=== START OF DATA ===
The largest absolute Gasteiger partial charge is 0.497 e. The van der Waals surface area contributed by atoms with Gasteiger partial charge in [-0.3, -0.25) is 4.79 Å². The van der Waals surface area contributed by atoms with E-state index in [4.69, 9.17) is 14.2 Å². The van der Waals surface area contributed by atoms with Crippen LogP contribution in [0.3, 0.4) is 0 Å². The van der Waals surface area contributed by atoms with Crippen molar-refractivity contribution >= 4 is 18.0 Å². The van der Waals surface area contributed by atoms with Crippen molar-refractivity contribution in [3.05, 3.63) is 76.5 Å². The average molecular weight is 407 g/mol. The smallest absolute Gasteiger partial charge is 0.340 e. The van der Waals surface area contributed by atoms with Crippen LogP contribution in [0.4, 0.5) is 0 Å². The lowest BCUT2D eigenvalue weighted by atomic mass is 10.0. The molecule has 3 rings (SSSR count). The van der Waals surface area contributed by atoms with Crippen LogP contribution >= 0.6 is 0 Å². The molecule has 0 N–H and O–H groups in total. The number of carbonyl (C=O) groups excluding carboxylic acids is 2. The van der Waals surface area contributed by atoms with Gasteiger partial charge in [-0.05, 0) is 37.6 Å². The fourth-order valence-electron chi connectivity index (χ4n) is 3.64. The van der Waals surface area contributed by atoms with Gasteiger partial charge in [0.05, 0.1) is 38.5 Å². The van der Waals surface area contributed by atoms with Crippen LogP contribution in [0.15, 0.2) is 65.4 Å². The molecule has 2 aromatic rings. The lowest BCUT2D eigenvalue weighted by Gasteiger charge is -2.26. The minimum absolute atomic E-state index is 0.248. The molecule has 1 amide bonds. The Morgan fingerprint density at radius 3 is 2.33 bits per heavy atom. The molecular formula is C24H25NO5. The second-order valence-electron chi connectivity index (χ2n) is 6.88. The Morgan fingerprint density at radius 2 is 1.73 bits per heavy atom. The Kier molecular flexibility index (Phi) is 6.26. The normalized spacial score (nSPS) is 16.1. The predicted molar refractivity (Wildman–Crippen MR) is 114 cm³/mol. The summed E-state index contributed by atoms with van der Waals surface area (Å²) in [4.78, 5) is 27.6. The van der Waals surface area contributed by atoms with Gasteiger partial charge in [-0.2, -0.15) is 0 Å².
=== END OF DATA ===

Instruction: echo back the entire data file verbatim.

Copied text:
The largest absolute Gasteiger partial charge is 0.497 e. The van der Waals surface area contributed by atoms with Gasteiger partial charge in [-0.3, -0.25) is 4.79 Å². The van der Waals surface area contributed by atoms with E-state index in [4.69, 9.17) is 14.2 Å². The van der Waals surface area contributed by atoms with Crippen LogP contribution in [0.3, 0.4) is 0 Å². The van der Waals surface area contributed by atoms with Crippen molar-refractivity contribution >= 4 is 18.0 Å². The van der Waals surface area contributed by atoms with Crippen molar-refractivity contribution in [3.05, 3.63) is 76.5 Å². The average molecular weight is 407 g/mol. The smallest absolute Gasteiger partial charge is 0.340 e. The van der Waals surface area contributed by atoms with Crippen LogP contribution in [0.4, 0.5) is 0 Å². The lowest BCUT2D eigenvalue weighted by atomic mass is 10.0. The molecule has 3 rings (SSSR count). The van der Waals surface area contributed by atoms with Crippen LogP contribution >= 0.6 is 0 Å². The molecule has 0 N–H and O–H groups in total. The number of carbonyl (C=O) groups excluding carboxylic acids is 2. The van der Waals surface area contributed by atoms with Gasteiger partial charge in [-0.05, 0) is 37.6 Å². The fourth-order valence-electron chi connectivity index (χ4n) is 3.64. The van der Waals surface area contributed by atoms with Gasteiger partial charge in [0.05, 0.1) is 38.5 Å². The van der Waals surface area contributed by atoms with Crippen LogP contribution in [0.15, 0.2) is 65.4 Å². The molecule has 2 aromatic rings. The lowest BCUT2D eigenvalue weighted by Gasteiger charge is -2.26. The minimum absolute atomic E-state index is 0.248. The molecule has 1 amide bonds. The Morgan fingerprint density at radius 3 is 2.33 bits per heavy atom. The molecular formula is C24H25NO5. The second-order valence-electron chi connectivity index (χ2n) is 6.88. The Morgan fingerprint density at radius 2 is 1.73 bits per heavy atom. The Kier molecular flexibility index (Phi) is 6.26. The normalized spacial score (nSPS) is 16.1. The predicted molar refractivity (Wildman–Crippen MR) is 114 cm³/mol. The summed E-state index contributed by atoms with van der Waals surface area (Å²) in [4.78, 5) is 27.6. The van der Waals surface area contributed by atoms with Gasteiger partial charge in [-0.2, -0.15) is 0 Å².